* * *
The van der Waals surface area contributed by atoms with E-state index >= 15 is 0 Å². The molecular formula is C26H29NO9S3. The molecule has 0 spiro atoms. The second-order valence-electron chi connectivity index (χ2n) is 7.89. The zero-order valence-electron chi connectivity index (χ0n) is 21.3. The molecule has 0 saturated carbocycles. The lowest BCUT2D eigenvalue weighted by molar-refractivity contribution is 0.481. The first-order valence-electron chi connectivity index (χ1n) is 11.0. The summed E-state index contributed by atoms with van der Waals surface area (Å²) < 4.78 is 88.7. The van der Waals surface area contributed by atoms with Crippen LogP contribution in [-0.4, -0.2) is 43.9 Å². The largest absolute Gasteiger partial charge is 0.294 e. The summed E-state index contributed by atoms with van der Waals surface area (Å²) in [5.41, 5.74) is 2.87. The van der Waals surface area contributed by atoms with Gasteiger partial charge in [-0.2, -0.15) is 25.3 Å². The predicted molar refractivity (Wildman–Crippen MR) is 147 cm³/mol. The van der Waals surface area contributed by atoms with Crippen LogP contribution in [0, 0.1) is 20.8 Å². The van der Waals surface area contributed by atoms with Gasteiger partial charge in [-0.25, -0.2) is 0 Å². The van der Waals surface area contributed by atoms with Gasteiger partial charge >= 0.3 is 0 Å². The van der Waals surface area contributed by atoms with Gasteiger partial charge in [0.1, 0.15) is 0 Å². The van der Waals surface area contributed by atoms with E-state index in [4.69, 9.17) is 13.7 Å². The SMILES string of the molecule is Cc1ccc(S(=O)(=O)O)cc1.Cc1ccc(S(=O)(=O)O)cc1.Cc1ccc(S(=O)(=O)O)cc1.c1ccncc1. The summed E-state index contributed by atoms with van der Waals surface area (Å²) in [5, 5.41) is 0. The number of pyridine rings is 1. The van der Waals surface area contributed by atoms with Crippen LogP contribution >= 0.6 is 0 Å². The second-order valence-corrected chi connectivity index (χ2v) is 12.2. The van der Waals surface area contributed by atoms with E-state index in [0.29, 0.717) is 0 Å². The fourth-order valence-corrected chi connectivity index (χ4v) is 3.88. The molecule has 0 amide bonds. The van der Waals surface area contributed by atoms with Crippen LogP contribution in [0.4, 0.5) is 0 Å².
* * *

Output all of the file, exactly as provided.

The van der Waals surface area contributed by atoms with E-state index >= 15 is 0 Å². The molecular formula is C26H29NO9S3. The molecule has 0 spiro atoms. The second-order valence-electron chi connectivity index (χ2n) is 7.89. The zero-order valence-electron chi connectivity index (χ0n) is 21.3. The molecule has 0 saturated carbocycles. The lowest BCUT2D eigenvalue weighted by molar-refractivity contribution is 0.481. The first-order valence-electron chi connectivity index (χ1n) is 11.0. The summed E-state index contributed by atoms with van der Waals surface area (Å²) < 4.78 is 88.7. The van der Waals surface area contributed by atoms with Crippen LogP contribution in [-0.4, -0.2) is 43.9 Å². The largest absolute Gasteiger partial charge is 0.294 e. The summed E-state index contributed by atoms with van der Waals surface area (Å²) in [5.41, 5.74) is 2.87. The van der Waals surface area contributed by atoms with Gasteiger partial charge in [-0.2, -0.15) is 25.3 Å². The predicted molar refractivity (Wildman–Crippen MR) is 147 cm³/mol. The van der Waals surface area contributed by atoms with Crippen LogP contribution in [0, 0.1) is 20.8 Å². The van der Waals surface area contributed by atoms with Gasteiger partial charge in [-0.25, -0.2) is 0 Å². The van der Waals surface area contributed by atoms with Gasteiger partial charge >= 0.3 is 0 Å². The van der Waals surface area contributed by atoms with Gasteiger partial charge in [0.1, 0.15) is 0 Å². The van der Waals surface area contributed by atoms with E-state index in [4.69, 9.17) is 13.7 Å². The SMILES string of the molecule is Cc1ccc(S(=O)(=O)O)cc1.Cc1ccc(S(=O)(=O)O)cc1.Cc1ccc(S(=O)(=O)O)cc1.c1ccncc1. The summed E-state index contributed by atoms with van der Waals surface area (Å²) in [5, 5.41) is 0. The number of pyridine rings is 1. The van der Waals surface area contributed by atoms with Crippen LogP contribution >= 0.6 is 0 Å². The second-order valence-corrected chi connectivity index (χ2v) is 12.2. The van der Waals surface area contributed by atoms with E-state index in [0.29, 0.717) is 0 Å². The fourth-order valence-corrected chi connectivity index (χ4v) is 3.88. The molecule has 0 amide bonds. The van der Waals surface area contributed by atoms with Crippen LogP contribution in [0.4, 0.5) is 0 Å².